Cropping

Crop forecast déjà vu turns markets volatile

Tim Murray, COFCO wheat trader in Melbourne, June 19, 2018

IT’S BEEN “government report week” as USDA and ABARES released updates for their relevant papers on crop production.

The results have sparked up markets as the July CBOT wheat contract traded at US52 cents/bushel weekly range (A$27/t) and ended closing lower at 499.50c/bu.

Despite repeated claims, no one believes the numbers the USDA produce, and the response to the World Agricultural Supply and Demand Estimates (WASDE) may suggest otherwise as the bullish numbers initially sent CBOT wheat and corn higher by the equivalent of A$11/t and $5/t respectively.

It was their production estimate of the world’s largest wheat exporter that provided the story, with the WASDE report revising Russia’s new crop wheat production lower.

The 2018/19 crop was reduced by 3.5 million tonnes (Mt) to 68.5Mt noting “drier-than-normal conditions this spring in winter wheat areas and excessive wetness in spring wheat regions lowering plantings.”

But why did the market believe it?

Only 12 months earlier in their June 2017 report, USDA cited the Russian crop at 69Mt, then were forced by record export pace to revise higher for subsequent reports to reach 85Mt where they stand today.

Maybe we are a little harsh on the USDA, but given the US145c/bu down move from July to September 2017, this suggests they weren’t the only one to get Russia wrong, and it’s highly unlikely we will see another 85Mt crop as the conditions have not been near as kind as 2017.

Regardless, when it comes to Russian wheat there are only a few things that are clear: they are getting better every year at growing it, and no one knows how much better until at least after their harvest.

One thing, USDA didn’t bother touching on Australian wheat production. However, we only needed to wait a few hours to see ABARES early call on our national production with scores of 21.9Mt for wheat, barley 9.2Mt, and canola 3.1Mt.

Given the planting window hasn’t even closed, I would think it’s fair to say that this is not really a forecast, but more an early guess and few in the trade will be holding ABARES to their number.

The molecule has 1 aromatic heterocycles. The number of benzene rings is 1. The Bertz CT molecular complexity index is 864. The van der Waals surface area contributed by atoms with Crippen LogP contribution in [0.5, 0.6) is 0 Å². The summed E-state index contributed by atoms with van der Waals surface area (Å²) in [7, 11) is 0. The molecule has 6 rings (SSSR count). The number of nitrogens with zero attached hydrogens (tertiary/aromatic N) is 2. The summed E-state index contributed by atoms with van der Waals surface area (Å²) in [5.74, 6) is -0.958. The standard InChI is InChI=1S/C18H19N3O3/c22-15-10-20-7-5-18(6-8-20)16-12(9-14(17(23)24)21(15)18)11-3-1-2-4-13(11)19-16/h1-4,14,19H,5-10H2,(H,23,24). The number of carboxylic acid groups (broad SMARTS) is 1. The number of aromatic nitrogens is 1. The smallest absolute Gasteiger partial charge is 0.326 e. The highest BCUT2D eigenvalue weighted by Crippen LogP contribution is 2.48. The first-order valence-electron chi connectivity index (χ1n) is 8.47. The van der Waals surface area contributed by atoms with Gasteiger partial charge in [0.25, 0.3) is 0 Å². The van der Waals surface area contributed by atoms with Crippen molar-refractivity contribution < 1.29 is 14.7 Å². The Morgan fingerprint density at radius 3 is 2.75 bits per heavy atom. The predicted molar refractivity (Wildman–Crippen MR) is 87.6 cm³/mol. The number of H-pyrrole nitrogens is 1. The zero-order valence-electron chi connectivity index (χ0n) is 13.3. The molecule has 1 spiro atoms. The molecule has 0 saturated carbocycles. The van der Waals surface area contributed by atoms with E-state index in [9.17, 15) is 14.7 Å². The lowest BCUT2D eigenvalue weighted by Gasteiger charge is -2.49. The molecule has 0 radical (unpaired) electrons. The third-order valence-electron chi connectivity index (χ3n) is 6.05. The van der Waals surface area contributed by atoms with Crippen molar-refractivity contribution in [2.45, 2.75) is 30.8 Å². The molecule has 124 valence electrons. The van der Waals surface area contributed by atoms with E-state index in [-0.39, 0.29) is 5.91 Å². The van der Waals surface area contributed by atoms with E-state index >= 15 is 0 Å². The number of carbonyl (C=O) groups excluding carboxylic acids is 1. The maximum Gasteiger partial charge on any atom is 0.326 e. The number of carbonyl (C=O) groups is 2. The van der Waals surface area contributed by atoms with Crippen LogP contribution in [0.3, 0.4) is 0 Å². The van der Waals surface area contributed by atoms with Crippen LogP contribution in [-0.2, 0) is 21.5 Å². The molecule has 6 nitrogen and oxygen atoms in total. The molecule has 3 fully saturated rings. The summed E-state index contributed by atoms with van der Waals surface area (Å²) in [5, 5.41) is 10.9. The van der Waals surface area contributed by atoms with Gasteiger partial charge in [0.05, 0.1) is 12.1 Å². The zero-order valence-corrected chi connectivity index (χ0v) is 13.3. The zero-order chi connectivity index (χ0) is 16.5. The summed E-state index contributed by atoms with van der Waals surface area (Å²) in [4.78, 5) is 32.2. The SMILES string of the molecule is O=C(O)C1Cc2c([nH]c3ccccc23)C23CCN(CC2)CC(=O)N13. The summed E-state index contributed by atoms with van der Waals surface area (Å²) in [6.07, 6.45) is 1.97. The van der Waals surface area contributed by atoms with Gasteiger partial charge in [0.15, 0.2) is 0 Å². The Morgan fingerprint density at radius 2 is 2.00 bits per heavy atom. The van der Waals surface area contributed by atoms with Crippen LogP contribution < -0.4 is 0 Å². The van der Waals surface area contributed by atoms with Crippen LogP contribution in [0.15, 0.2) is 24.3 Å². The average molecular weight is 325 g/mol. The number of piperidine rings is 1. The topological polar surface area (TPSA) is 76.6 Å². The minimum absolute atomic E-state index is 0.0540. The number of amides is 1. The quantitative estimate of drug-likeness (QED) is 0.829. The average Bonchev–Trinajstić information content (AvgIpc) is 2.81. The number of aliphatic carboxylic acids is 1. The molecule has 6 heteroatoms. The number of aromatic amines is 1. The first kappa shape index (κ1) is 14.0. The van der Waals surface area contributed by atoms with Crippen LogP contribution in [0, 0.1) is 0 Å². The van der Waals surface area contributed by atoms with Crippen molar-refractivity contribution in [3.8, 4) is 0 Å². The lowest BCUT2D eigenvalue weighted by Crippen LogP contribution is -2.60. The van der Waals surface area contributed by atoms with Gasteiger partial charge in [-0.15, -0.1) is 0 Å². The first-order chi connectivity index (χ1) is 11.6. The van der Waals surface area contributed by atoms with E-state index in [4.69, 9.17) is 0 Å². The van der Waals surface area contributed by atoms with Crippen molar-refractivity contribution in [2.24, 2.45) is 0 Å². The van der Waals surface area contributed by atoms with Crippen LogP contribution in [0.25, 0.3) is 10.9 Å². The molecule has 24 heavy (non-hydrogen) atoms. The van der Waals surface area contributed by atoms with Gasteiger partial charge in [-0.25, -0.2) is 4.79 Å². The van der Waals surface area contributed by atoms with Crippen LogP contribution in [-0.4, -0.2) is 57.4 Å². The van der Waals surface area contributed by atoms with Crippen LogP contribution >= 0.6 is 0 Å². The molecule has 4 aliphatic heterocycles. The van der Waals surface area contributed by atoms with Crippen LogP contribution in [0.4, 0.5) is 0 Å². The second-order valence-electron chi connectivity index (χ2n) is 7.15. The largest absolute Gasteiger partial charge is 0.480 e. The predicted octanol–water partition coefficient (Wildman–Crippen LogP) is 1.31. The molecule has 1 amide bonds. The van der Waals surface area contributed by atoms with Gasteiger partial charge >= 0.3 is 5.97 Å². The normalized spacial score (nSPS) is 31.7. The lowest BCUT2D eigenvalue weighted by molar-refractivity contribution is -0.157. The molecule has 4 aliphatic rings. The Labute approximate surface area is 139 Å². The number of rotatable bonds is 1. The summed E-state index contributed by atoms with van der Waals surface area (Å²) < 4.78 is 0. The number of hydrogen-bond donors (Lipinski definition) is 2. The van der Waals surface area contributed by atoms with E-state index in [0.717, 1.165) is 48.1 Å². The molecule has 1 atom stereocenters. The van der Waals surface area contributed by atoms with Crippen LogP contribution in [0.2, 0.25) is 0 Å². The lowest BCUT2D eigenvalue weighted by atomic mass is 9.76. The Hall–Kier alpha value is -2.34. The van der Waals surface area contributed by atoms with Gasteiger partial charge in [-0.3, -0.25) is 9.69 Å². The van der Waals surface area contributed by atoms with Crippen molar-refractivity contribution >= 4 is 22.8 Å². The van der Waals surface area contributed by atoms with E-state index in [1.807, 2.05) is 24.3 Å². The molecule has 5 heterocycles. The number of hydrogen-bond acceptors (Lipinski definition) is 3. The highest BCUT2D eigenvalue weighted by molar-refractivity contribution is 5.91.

If you’re bullish, or a farmer, you could easily say these numbers are too high as much of the crop has been planted in sub-par conditions and the outlook is poor.

Conversely, if you’re bearish or a consumer, you may have read the report and said: “plenty of water to go under the bridge, hopefully!”.

BOM paints picture of unhelpful rain, temps over East

There is enough evidence for both the bulls and bears to support these arguments – the Bureau of Meteorology (BOM) joined in at the government report party with their climate outlook and favoured below average rainfall and above average temperatures for most of our cropping belts, only giving WA a greater than 50 per cent chance of average rainfall.

Chart 1 is from the BOM June 2018 climate outlook and has less than 50pc chance of median rainfall for most of Australia.

Chart 1: Chance of exceeding median rainfall is lower in eastern Australia July to September 2018 than it was last year. (Source: BOM)

 

Chart 2, June 2017 climate outlook had a similar forecast for eastern states to the outlook released 12 months later.

Chart 2: Last year’s chance of exceeding median rainfall July to September 2017. (Source: BOM)

 

However, just like the USDA reports of Russian production forecast, those more optimistic on Australia can say we’ve been here before.

The BOM June Climate outlook for 2017 is comparable to this year’s forecast for the east coast, worse for the west coast, yet last year we still managed a 21Mt crop.

In that time some areas did it very tough, others had a favourable run home, but more importantly, like the Russian farmers every year, Australia’s farmers get better at growing their crops.

All the consumers along Australia’s seaboard or in the food bowl of Asia who are now left anxiously watching on should be thankful for that.

 

The COFCO market report this week was written by Tim Murray, wheat trader for COFCO International Australia in Melbourne.

 

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